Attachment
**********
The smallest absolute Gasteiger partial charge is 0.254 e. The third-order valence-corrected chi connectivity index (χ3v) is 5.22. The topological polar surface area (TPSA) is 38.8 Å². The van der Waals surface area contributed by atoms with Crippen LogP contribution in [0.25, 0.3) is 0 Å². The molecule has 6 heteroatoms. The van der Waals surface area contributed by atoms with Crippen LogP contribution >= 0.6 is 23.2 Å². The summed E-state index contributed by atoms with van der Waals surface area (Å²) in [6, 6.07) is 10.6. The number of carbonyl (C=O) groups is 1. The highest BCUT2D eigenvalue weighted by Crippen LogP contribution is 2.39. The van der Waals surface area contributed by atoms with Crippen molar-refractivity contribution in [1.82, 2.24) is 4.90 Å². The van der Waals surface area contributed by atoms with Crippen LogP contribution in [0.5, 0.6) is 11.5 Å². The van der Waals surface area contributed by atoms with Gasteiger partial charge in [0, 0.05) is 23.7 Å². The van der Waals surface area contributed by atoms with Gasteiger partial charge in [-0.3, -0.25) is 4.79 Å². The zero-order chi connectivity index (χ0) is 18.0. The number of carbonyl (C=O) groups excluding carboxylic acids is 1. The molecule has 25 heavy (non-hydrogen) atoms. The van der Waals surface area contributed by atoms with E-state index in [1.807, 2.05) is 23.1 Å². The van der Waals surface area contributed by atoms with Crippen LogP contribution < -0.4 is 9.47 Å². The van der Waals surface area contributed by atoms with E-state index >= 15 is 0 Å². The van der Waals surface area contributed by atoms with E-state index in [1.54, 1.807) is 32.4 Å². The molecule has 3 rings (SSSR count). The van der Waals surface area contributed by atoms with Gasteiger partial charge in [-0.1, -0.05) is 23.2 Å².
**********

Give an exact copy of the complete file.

The smallest absolute Gasteiger partial charge is 0.254 e. The third-order valence-corrected chi connectivity index (χ3v) is 5.22. The topological polar surface area (TPSA) is 38.8 Å². The van der Waals surface area contributed by atoms with Crippen LogP contribution in [0.25, 0.3) is 0 Å². The molecule has 6 heteroatoms. The van der Waals surface area contributed by atoms with Crippen LogP contribution >= 0.6 is 23.2 Å². The summed E-state index contributed by atoms with van der Waals surface area (Å²) in [6, 6.07) is 10.6. The number of carbonyl (C=O) groups is 1. The highest BCUT2D eigenvalue weighted by Crippen LogP contribution is 2.39. The van der Waals surface area contributed by atoms with Crippen molar-refractivity contribution in [1.82, 2.24) is 4.90 Å². The van der Waals surface area contributed by atoms with Crippen LogP contribution in [0.5, 0.6) is 11.5 Å². The van der Waals surface area contributed by atoms with Gasteiger partial charge in [0, 0.05) is 23.7 Å². The van der Waals surface area contributed by atoms with Gasteiger partial charge in [-0.3, -0.25) is 4.79 Å². The zero-order chi connectivity index (χ0) is 18.0. The number of carbonyl (C=O) groups excluding carboxylic acids is 1. The molecule has 25 heavy (non-hydrogen) atoms. The van der Waals surface area contributed by atoms with E-state index in [1.807, 2.05) is 23.1 Å². The van der Waals surface area contributed by atoms with Crippen LogP contribution < -0.4 is 9.47 Å². The van der Waals surface area contributed by atoms with E-state index >= 15 is 0 Å². The van der Waals surface area contributed by atoms with E-state index in [1.54, 1.807) is 32.4 Å². The molecule has 3 rings (SSSR count). The van der Waals surface area contributed by atoms with Gasteiger partial charge in [-0.1, -0.05) is 23.2 Å².